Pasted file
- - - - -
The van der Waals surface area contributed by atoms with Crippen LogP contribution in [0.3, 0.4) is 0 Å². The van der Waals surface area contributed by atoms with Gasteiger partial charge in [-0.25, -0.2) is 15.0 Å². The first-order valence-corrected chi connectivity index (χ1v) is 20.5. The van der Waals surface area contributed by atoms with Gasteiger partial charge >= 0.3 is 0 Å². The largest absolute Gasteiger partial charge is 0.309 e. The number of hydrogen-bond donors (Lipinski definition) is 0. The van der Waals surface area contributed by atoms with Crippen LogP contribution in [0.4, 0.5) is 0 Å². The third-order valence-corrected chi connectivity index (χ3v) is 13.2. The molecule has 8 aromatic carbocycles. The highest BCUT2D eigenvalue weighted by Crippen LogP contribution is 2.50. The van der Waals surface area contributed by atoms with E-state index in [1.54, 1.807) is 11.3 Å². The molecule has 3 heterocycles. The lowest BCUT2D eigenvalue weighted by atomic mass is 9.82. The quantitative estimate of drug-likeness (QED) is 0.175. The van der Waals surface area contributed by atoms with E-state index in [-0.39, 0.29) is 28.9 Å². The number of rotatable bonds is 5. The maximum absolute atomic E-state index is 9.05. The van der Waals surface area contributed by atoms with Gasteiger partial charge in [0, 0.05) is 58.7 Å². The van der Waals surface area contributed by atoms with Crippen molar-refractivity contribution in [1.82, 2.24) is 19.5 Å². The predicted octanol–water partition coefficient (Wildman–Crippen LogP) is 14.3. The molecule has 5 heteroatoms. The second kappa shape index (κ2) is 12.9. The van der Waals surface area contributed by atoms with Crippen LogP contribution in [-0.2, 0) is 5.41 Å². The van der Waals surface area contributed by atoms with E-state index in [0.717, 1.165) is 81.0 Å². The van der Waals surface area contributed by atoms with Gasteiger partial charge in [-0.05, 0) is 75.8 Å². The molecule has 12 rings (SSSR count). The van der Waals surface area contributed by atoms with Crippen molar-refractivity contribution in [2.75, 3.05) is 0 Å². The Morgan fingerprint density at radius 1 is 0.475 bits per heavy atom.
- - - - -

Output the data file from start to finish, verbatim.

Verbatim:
The van der Waals surface area contributed by atoms with Crippen LogP contribution in [0.3, 0.4) is 0 Å². The van der Waals surface area contributed by atoms with Gasteiger partial charge in [-0.25, -0.2) is 15.0 Å². The first-order valence-corrected chi connectivity index (χ1v) is 20.5. The van der Waals surface area contributed by atoms with Gasteiger partial charge >= 0.3 is 0 Å². The largest absolute Gasteiger partial charge is 0.309 e. The number of hydrogen-bond donors (Lipinski definition) is 0. The van der Waals surface area contributed by atoms with Crippen LogP contribution in [0.4, 0.5) is 0 Å². The third-order valence-corrected chi connectivity index (χ3v) is 13.2. The molecule has 8 aromatic carbocycles. The highest BCUT2D eigenvalue weighted by Crippen LogP contribution is 2.50. The van der Waals surface area contributed by atoms with E-state index in [1.54, 1.807) is 11.3 Å². The molecule has 3 heterocycles. The lowest BCUT2D eigenvalue weighted by atomic mass is 9.82. The quantitative estimate of drug-likeness (QED) is 0.175. The van der Waals surface area contributed by atoms with E-state index in [-0.39, 0.29) is 28.9 Å². The number of rotatable bonds is 5. The maximum absolute atomic E-state index is 9.05. The van der Waals surface area contributed by atoms with Gasteiger partial charge in [0, 0.05) is 58.7 Å². The van der Waals surface area contributed by atoms with Crippen molar-refractivity contribution in [1.82, 2.24) is 19.5 Å². The predicted octanol–water partition coefficient (Wildman–Crippen LogP) is 14.3. The molecule has 5 heteroatoms. The second kappa shape index (κ2) is 12.9. The van der Waals surface area contributed by atoms with Crippen LogP contribution in [-0.2, 0) is 5.41 Å². The van der Waals surface area contributed by atoms with E-state index in [0.717, 1.165) is 81.0 Å². The van der Waals surface area contributed by atoms with Gasteiger partial charge in [-0.05, 0) is 75.8 Å². The molecule has 12 rings (SSSR count). The van der Waals surface area contributed by atoms with Crippen molar-refractivity contribution in [2.75, 3.05) is 0 Å². The Morgan fingerprint density at radius 1 is 0.475 bits per heavy atom.